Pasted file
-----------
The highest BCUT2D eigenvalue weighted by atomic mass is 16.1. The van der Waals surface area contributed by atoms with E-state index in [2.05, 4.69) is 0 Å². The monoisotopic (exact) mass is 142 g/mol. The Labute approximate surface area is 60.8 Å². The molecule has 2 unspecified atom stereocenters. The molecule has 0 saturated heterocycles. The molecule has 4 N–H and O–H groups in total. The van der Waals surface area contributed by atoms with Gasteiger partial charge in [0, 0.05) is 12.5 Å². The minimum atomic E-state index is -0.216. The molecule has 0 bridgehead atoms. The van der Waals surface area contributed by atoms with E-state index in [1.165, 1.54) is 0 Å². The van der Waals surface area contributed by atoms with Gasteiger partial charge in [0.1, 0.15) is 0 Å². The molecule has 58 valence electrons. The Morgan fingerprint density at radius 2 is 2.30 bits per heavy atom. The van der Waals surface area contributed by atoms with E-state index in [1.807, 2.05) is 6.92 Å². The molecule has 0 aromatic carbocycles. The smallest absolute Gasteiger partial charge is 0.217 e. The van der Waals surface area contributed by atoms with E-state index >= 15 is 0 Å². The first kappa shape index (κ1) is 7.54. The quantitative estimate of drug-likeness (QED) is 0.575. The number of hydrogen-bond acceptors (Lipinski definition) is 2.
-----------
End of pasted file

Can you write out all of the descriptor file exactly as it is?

The highest BCUT2D eigenvalue weighted by atomic mass is 16.1. The van der Waals surface area contributed by atoms with E-state index in [2.05, 4.69) is 0 Å². The monoisotopic (exact) mass is 142 g/mol. The Labute approximate surface area is 60.8 Å². The molecule has 2 unspecified atom stereocenters. The molecule has 0 saturated heterocycles. The molecule has 4 N–H and O–H groups in total. The van der Waals surface area contributed by atoms with Gasteiger partial charge in [0, 0.05) is 12.5 Å². The minimum atomic E-state index is -0.216. The molecule has 0 bridgehead atoms. The van der Waals surface area contributed by atoms with E-state index in [1.165, 1.54) is 0 Å². The van der Waals surface area contributed by atoms with Gasteiger partial charge in [0.1, 0.15) is 0 Å². The molecule has 58 valence electrons. The Morgan fingerprint density at radius 2 is 2.30 bits per heavy atom. The van der Waals surface area contributed by atoms with E-state index in [1.807, 2.05) is 6.92 Å². The molecule has 0 aromatic carbocycles. The smallest absolute Gasteiger partial charge is 0.217 e. The van der Waals surface area contributed by atoms with E-state index >= 15 is 0 Å². The first kappa shape index (κ1) is 7.54. The quantitative estimate of drug-likeness (QED) is 0.575. The number of hydrogen-bond acceptors (Lipinski definition) is 2.